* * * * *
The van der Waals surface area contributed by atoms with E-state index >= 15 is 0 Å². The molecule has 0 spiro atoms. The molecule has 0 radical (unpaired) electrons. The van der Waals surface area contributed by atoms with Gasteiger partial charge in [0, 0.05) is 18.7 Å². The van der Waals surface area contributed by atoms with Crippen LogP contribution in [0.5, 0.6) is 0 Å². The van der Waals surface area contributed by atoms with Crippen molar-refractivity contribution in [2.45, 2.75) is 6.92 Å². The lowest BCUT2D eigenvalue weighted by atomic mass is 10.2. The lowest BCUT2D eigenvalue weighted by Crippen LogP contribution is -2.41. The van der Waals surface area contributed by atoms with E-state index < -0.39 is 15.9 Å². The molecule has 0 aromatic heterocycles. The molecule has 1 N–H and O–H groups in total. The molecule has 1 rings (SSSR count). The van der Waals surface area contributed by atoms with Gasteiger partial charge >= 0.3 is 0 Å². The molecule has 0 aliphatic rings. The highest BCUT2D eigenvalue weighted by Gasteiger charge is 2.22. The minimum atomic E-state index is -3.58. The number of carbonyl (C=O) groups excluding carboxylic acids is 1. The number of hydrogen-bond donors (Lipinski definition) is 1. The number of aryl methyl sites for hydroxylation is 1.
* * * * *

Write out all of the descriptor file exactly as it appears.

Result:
The van der Waals surface area contributed by atoms with E-state index >= 15 is 0 Å². The molecule has 0 spiro atoms. The molecule has 0 radical (unpaired) electrons. The van der Waals surface area contributed by atoms with Gasteiger partial charge in [0, 0.05) is 18.7 Å². The van der Waals surface area contributed by atoms with Crippen LogP contribution in [0.5, 0.6) is 0 Å². The van der Waals surface area contributed by atoms with Crippen molar-refractivity contribution in [2.45, 2.75) is 6.92 Å². The lowest BCUT2D eigenvalue weighted by atomic mass is 10.2. The lowest BCUT2D eigenvalue weighted by Crippen LogP contribution is -2.41. The van der Waals surface area contributed by atoms with E-state index < -0.39 is 15.9 Å². The molecule has 0 aromatic heterocycles. The molecule has 1 N–H and O–H groups in total. The molecule has 1 rings (SSSR count). The van der Waals surface area contributed by atoms with Gasteiger partial charge >= 0.3 is 0 Å². The molecule has 0 aliphatic rings. The highest BCUT2D eigenvalue weighted by Gasteiger charge is 2.22. The minimum atomic E-state index is -3.58. The number of carbonyl (C=O) groups excluding carboxylic acids is 1. The number of hydrogen-bond donors (Lipinski definition) is 1. The number of aryl methyl sites for hydroxylation is 1.